We talked to local experts to find out all you need to know about hiring a professional to help you transform your home. From the difference between an interior designer and an interior decorator, to what they can do for you and what it all costs, we break it down. Plus, we spotlight a group of local, in-the-know designers and their distinct perspectives.
Illustrations by Bob Scott
1. What’s the difference between an interior designer and an interior decorator?
The two terms are often used interchangeably, and there are some similarities in the services each provides, but there are some major differences between an interior designer and an interior decorator.
Melissa Moseley, president of the Virginia chapter of the American Society of Interior Designers (ASID) and an interior designer for HKS architects, says, “A designer has a [college] degree and has formally studied interior design through a curriculum that has been accredited by a governing body.”
In an interior design program like that at Virginia Commonwealth University, students learn about building and accessibility codes, space planning, drafting, color theory, sustainability and structural issues. They also learn about furniture, fabrics and finishes — the things one associates with decorating.
After graduating, interior design students can take the NCIDQ exam, a two-day test covering everything from ethics and design history to building and accessibility codes.
In Virginia, once you pass the NCIDQ, you can become a “certified interior designer.” If you see the letters “CID” behind a designer’s name, you know they have formally studied interior design and have passed the test.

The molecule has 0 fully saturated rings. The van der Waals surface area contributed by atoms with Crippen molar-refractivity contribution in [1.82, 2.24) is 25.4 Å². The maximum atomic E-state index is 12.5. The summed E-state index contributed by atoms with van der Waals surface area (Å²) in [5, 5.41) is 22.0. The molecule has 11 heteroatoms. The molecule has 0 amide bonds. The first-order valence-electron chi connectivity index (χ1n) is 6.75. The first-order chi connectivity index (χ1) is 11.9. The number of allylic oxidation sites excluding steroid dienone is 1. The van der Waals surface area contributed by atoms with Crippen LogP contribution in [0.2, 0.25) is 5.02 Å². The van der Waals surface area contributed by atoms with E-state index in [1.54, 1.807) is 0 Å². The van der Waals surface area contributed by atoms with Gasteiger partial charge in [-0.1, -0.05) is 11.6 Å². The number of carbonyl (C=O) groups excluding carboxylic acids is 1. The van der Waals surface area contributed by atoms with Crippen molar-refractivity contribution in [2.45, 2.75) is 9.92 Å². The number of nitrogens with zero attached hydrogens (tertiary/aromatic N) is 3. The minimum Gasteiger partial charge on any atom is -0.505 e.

However — and this is where it gets confusing — in Virginia, anyone can call themselves an “interior designer.” Some states have laws against using that title without NCIDQ certification; here the law applies only to the designation “CID.”
Not to say everyone needs a degree in interior design. There’s nothing wrong with working with a decorator. It just depends upon your needs.
“If you need somebody to select finishes, furniture and colors, I know a group of decorators who can help,” says Christiana Lafazani, associate professor and interim department chair for VCU’s Interior Design program. “If you need somebody to redesign your space and potentially provide you with finishing touches, I would go with an interior designer.”
Who: Jessica Williamson
Where: JTW Design
Education: B.S. in interior design, Virginia Tech
Experience: After 10 years at Gensler, a design firm in Washington, D.C., she started her own residential interior design business in Northern Virginia, relocating to Richmond two years ago.
Focus: “Helping clients create space through renovation or custom home design.”
Quote: “I try to balance aesthetics and function equally. A project is most successful when it works for you and looks gorgeous at the end of the day.”
(Jessica Williamson photo)
2. Why hire a professional?